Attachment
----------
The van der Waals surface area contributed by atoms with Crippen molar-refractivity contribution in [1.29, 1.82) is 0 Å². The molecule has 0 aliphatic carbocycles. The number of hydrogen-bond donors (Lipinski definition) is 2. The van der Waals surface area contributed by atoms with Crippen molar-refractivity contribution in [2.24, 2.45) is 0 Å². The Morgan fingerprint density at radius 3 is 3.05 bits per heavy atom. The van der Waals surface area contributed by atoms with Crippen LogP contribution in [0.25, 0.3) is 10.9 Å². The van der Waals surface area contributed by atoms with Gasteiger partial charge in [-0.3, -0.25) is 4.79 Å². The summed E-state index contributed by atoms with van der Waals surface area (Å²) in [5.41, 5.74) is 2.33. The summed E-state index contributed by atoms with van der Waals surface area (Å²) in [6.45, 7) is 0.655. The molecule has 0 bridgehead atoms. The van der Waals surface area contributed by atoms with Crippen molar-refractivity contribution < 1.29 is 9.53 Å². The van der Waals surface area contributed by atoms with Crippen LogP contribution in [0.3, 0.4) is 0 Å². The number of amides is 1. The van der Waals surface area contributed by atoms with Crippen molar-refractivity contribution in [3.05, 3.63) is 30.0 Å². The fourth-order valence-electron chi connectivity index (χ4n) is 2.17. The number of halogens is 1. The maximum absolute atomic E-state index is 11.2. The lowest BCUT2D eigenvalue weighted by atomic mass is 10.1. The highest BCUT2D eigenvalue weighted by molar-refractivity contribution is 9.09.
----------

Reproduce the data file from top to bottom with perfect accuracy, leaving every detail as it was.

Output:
The van der Waals surface area contributed by atoms with Crippen molar-refractivity contribution in [1.29, 1.82) is 0 Å². The molecule has 0 aliphatic carbocycles. The number of hydrogen-bond donors (Lipinski definition) is 2. The van der Waals surface area contributed by atoms with Crippen molar-refractivity contribution in [2.24, 2.45) is 0 Å². The Morgan fingerprint density at radius 3 is 3.05 bits per heavy atom. The van der Waals surface area contributed by atoms with Crippen LogP contribution in [0.25, 0.3) is 10.9 Å². The van der Waals surface area contributed by atoms with Gasteiger partial charge in [-0.3, -0.25) is 4.79 Å². The summed E-state index contributed by atoms with van der Waals surface area (Å²) in [5.41, 5.74) is 2.33. The summed E-state index contributed by atoms with van der Waals surface area (Å²) in [6.45, 7) is 0.655. The molecule has 0 bridgehead atoms. The van der Waals surface area contributed by atoms with Crippen molar-refractivity contribution < 1.29 is 9.53 Å². The van der Waals surface area contributed by atoms with Crippen LogP contribution in [0.3, 0.4) is 0 Å². The number of amides is 1. The van der Waals surface area contributed by atoms with Crippen molar-refractivity contribution in [3.05, 3.63) is 30.0 Å². The fourth-order valence-electron chi connectivity index (χ4n) is 2.17. The number of halogens is 1. The maximum absolute atomic E-state index is 11.2. The lowest BCUT2D eigenvalue weighted by atomic mass is 10.1. The highest BCUT2D eigenvalue weighted by molar-refractivity contribution is 9.09.